Yesterday the United States Department of Justice began an antitrust trial to unwind the Northeast Alliance formed by JetBlue and American Airlines. The trial is being held at the United States District Court in Boston and may last up to three weeks.
Today, the first witness of the trial was called to the stand, JetBlue Chief Executive Robin Hayes. Lawyers from the president’s administration, six states, and the District of Columbia urged the judge to break up the alliance.
On the stand, Hayes shut down a suggestion from one of the DOJ lawyers that what American Airlines got from the partnership “was JetBlue in their pocket.” This was about a phrase that Hayes had used in a text message discussing a previously proposed partnership that American had failed to secure.
Robin Hayes was the first witness called in the Northeast Alliance trial. Photo: Getty Images
Though it was said that the Spirit-JetBlue merger would not affect the trial, the very first day of the trial had discussions about the proposed merger. Justice Department attorney John Davis pressed Hayes, asking if competition with Spirit forced JetBlue to lower its fare prices. Hayes did not answer the question but finally said,
“Sometimes we will react to what they’re doing. Sometimes they will react to what we’re doing.”
The Justice Department’s team also pressed Hayes about statements in which he criticized joint ventures involving other airlines. Hayes was also asked about a comment made in 2019 where he said that the airline industry had never been so concentrated and that the results were higher fares and poor service. Hayes criticized regulators for not imposing enough limits on those deals and said that the Northeast Alliance was different because the airlines do not coordinate on setting prices.
The lead attorney for the DOJ, William Jones, said,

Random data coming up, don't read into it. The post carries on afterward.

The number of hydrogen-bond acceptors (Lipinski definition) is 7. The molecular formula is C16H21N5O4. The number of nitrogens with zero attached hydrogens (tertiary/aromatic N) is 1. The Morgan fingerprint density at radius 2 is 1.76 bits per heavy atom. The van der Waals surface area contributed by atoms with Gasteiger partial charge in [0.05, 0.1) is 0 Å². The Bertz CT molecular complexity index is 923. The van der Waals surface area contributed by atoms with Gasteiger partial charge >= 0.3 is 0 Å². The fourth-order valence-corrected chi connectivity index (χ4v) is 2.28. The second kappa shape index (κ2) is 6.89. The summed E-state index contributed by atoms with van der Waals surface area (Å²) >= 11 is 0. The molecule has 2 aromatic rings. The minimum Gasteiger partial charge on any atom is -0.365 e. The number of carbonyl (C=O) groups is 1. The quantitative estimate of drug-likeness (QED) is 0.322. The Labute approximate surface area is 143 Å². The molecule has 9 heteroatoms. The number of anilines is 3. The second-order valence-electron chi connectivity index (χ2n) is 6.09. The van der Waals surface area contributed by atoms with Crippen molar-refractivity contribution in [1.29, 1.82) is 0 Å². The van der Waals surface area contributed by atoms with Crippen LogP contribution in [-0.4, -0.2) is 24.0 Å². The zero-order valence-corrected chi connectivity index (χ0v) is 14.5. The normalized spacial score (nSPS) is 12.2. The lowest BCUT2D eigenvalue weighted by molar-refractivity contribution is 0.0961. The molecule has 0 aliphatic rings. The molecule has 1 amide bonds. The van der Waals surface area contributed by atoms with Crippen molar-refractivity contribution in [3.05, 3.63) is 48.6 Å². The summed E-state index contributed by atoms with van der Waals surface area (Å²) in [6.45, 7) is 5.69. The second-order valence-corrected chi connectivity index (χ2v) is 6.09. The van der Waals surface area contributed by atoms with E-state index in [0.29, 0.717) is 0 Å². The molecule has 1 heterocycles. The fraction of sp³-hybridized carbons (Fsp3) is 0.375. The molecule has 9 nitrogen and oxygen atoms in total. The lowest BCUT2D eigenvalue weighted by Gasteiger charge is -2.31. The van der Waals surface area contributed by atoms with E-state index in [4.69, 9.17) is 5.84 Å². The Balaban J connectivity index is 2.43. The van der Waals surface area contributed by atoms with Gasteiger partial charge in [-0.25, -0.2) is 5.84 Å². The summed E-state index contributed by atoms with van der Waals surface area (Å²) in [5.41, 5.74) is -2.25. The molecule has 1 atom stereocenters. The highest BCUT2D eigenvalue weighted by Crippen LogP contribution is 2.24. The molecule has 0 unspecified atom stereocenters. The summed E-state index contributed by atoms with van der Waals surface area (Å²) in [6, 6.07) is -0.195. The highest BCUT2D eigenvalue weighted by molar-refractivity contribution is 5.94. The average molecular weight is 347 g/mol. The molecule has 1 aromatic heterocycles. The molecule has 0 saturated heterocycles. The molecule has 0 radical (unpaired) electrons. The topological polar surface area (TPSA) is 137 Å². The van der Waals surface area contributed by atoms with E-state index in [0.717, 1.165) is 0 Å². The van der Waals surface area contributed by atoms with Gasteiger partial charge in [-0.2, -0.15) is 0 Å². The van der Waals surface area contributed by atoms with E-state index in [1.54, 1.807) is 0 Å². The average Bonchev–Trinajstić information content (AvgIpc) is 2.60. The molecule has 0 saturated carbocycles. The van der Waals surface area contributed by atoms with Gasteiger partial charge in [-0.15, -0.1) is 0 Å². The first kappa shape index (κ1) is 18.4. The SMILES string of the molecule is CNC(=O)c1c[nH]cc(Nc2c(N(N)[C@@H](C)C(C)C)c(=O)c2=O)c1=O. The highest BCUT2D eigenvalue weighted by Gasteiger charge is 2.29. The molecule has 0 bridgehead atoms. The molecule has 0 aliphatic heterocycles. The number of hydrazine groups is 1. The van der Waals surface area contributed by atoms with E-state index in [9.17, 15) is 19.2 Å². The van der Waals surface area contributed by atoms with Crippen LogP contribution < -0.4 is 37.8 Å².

“We know how the story ends. Rather than continuing to slug it out, American and JetBlue decided to collaborate rather than to continue competing.”
Is there evidence for the DOJ’s case?
Lawyers for JetBlue and American argued that the government has not been able to present a single piece of evidence showing that the Northeast Alliance has harmed passengers or resulted in more expensive airfare. The team even added that through the alliance, 50 routes have been added which compete with Delta and United. According to the airlines’ defense team, the lawsuit from the DOJ was premature.
“Most cases don’t get brought until there is some tangible evidence that the practices are doing harm.” – Daniel Wall, Attorney, leader for American’s defense
Wall argued against the DOJ’s claims that airline mergers have led to price hikes in airfare over the last 25 years. DOT data from Q1 shows that the national average fare declined 36% over the previous 20 years and 29% in the last ten years. Though large mergers have occurred, low-cost airlines have been able to drive down the average price of airfare.
Low-cost airlines like Frontier have been able to keep airfare down in the midst of large airline mergers. Photo: Lukas Souza | Simple Flying
The DOJ’s lawyers plan to call an economist from Georgetown University to testify that the Northeast Alliance will reduce competition in the United States and cost passengers an extra $700 million annually.